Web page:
“This expertise – although on the other side of the world – is an amazing resource that you simply don’t have if you have a smaller or local practice,” says Fleet.

Designing for social impact an intent 

A frequently chased design outcome is to create spaces for positive social impact that benefit not just current and future users and stakeholders, but also the wider community. 

And for Fleet, this outcome needs to be the intent from the beginning of a project – from the designer, architect, clients and stakeholders. 

“Designing for social impact or betterment needs to be an intent – great architecture gives more than it takes,” he says. 

Western Sydney University Bankstown City Campus by HDR. Photography by Ela Glogowska.

The HDR principal also believes we should design for the human condition – a goal not without its challenges. 

“Designing for communities is very difficult because a community has all sorts of different definitions – a community is a social as much as a physical construct,” says Fleet. 

If the intent is to design a beautifully considered building that is comfortable, safe and inviting for even one person, then great architecture generally ensures, he asserts. 

Architectural intervention and innovative tools  

To achieve these design outcomes that nurture the human condition, Fleet is excited by the way various tools are transforming architecture and design – placing time on our side and enriching knowledge sets. 

“We now have access to data sets that essentially enable us to make quicker or better informed decisions to get to the right solution,” says Fleet.

An example he cites is a regenerative design framework that collates climate data from all around the world and equips architects with the tools and knowledge to deliver impeccable climate-responsive design. 

While transformative, however, tools do not replace design. 

“There’s still space for architectural intervention, but these tools can free up time for thinking, discussing, debating and iterating,” says Fleet. 

Sydney Biomedical Accelerator by HDR and Denton Corker Marshall. Image Credit: Denton Corker Marshall.
AI cannot design for the human condition 

Artificial Intelligence (AI) is seemingly here to stay, and is finding its way into numerous industries to both the apprehension and excitement of many. 

Regarding AI’s role in architecture and design, Fleet acknowledges that while it could be an aforementioned time-slashing tool, there are issues surrounding its accuracy and veracity of information, and related issues such as intellectual property rights.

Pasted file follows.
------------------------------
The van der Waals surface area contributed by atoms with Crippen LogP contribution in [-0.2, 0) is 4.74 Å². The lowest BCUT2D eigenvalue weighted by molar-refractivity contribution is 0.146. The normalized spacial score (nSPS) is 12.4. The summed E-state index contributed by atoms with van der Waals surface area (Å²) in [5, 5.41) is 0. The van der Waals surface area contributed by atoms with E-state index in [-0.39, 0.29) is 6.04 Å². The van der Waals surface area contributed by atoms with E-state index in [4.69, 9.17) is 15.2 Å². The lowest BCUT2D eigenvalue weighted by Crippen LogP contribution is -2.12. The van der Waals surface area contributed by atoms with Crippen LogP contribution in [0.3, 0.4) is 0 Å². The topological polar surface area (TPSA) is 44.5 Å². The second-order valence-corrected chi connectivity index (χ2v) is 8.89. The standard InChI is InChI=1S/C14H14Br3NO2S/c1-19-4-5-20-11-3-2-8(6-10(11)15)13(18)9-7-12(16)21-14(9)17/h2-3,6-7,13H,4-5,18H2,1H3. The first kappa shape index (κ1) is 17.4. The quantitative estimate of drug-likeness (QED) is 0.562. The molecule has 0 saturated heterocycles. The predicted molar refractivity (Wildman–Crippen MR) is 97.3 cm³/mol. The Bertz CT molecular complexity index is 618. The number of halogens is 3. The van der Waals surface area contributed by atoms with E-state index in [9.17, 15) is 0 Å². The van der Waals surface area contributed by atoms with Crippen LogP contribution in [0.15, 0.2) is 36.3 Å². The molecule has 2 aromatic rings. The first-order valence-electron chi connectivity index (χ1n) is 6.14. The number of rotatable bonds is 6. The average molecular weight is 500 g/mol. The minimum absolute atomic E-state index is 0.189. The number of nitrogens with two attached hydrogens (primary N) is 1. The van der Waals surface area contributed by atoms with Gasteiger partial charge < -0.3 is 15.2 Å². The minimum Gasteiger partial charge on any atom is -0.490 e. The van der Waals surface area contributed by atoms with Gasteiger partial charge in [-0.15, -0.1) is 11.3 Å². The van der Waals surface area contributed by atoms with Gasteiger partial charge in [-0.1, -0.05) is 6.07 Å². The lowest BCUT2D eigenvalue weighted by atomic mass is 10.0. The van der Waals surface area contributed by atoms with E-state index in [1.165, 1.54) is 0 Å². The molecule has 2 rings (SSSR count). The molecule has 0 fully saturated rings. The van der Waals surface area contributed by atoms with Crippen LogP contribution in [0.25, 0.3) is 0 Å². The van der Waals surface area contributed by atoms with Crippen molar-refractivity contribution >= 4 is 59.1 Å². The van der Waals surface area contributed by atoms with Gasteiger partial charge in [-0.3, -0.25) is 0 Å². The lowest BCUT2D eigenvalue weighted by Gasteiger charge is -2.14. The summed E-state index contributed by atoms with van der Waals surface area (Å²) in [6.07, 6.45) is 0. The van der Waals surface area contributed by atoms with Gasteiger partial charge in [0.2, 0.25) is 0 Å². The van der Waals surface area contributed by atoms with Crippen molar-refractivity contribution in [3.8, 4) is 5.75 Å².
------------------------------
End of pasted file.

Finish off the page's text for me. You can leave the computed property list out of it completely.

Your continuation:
“At HDR, we’re just at the start of exploring how AI may impact the industry. In many ways, it frees up time and short circuits areas of the design process – some AI programs will produce a thousand different iterations and sketches quickly, and there is benefit in that,” admits Fleet. 

However, this artificial intelligence is not always so intelligent. 

“At the moment, AI doesn’t understand what it’s drawing. There’s no logic to it. It is simply processing a million previous images and extrapolating different outcomes. It doesn’t know why a bridge stands or falls – it always requires human intervention,” says Fleet. 

Australia’s rich appreciation of architecture 

In preparing for the potential challenges over the next five years by designing extreme-weather proof spaces, minimising waste and considering architecture’s duty to leave behind a thoughtful and kind ecological footprint, Fleet notes the Australian design landscape’s admirable position. 

“Public understanding and appreciation for design in Australia is reasonably sophisticated,” says Fleet. 

New Dunedin Hospital by HDR and Warren & Mahoney.

He praises New South Wales in particular for how state design review panels and jurisdiction herald design as a vessel for delivering public good and connecting with Country. 

“New South Wales excels in encouraging public scrutiny of private endeavour – there’s an entire discussion around the public realm in Sydney that is to the great benefit of the city. The idea of public space absolutely enriches society, communities and people,” says Fleet. 

Going beyond the brief

Fleet concludes that HDR is guided by the three Rs – regenerative design, reconciliation and resilience. 

Regenerative design moves beyond the brief of making a building sustainable or carbon neutral – it involves regenerating a place. 

Second, reconciliation involves reconnecting with First Nations cultures and communities. “We need to reintegrate that amazing body of knowledge across 60,000 years into our buildings and societies,” says Fleet. 

Last, and in line with HDR’s third R, Fleet is adamant that architecture must design buildings – and subsequently communities – that are inherently resilient, as our climate evolves and becomes more unforgiving. 

Fleet reflects on how 10 years ago, the built environment world was not having these conversations, or at least not with the same enthusiasm and zeal as today. 

“We are having a more sophisticated and interconnected design conversation right now than we have had historically,” he concludes.

Featured Image: Westmead Hospital Redevelopment by HDR.

Check out HDR associate directors Amy Papas and Simone Benvenuti discussing the fusion of science and architecture.